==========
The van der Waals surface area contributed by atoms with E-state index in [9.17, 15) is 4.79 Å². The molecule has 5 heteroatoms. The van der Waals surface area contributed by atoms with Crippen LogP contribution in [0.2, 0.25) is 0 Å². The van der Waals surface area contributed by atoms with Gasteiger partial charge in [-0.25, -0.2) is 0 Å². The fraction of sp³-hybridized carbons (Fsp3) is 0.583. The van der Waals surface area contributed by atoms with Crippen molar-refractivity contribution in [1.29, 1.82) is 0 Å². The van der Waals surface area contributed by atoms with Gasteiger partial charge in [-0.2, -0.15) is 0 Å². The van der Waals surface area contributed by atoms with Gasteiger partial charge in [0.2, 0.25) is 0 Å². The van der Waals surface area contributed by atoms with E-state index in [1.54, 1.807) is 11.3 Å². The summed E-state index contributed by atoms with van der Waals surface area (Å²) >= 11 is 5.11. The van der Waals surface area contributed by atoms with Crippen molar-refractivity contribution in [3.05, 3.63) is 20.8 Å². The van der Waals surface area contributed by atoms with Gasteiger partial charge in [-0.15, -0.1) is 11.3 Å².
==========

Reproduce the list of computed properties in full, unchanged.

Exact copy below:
The van der Waals surface area contributed by atoms with E-state index in [9.17, 15) is 4.79 Å². The molecule has 5 heteroatoms. The van der Waals surface area contributed by atoms with Crippen LogP contribution in [0.2, 0.25) is 0 Å². The van der Waals surface area contributed by atoms with Gasteiger partial charge in [-0.25, -0.2) is 0 Å². The fraction of sp³-hybridized carbons (Fsp3) is 0.583. The van der Waals surface area contributed by atoms with Crippen molar-refractivity contribution in [1.29, 1.82) is 0 Å². The van der Waals surface area contributed by atoms with Gasteiger partial charge in [-0.2, -0.15) is 0 Å². The van der Waals surface area contributed by atoms with Gasteiger partial charge in [0.2, 0.25) is 0 Å². The van der Waals surface area contributed by atoms with E-state index in [1.54, 1.807) is 11.3 Å². The summed E-state index contributed by atoms with van der Waals surface area (Å²) >= 11 is 5.11. The van der Waals surface area contributed by atoms with Crippen molar-refractivity contribution in [3.05, 3.63) is 20.8 Å². The van der Waals surface area contributed by atoms with Gasteiger partial charge in [-0.15, -0.1) is 11.3 Å².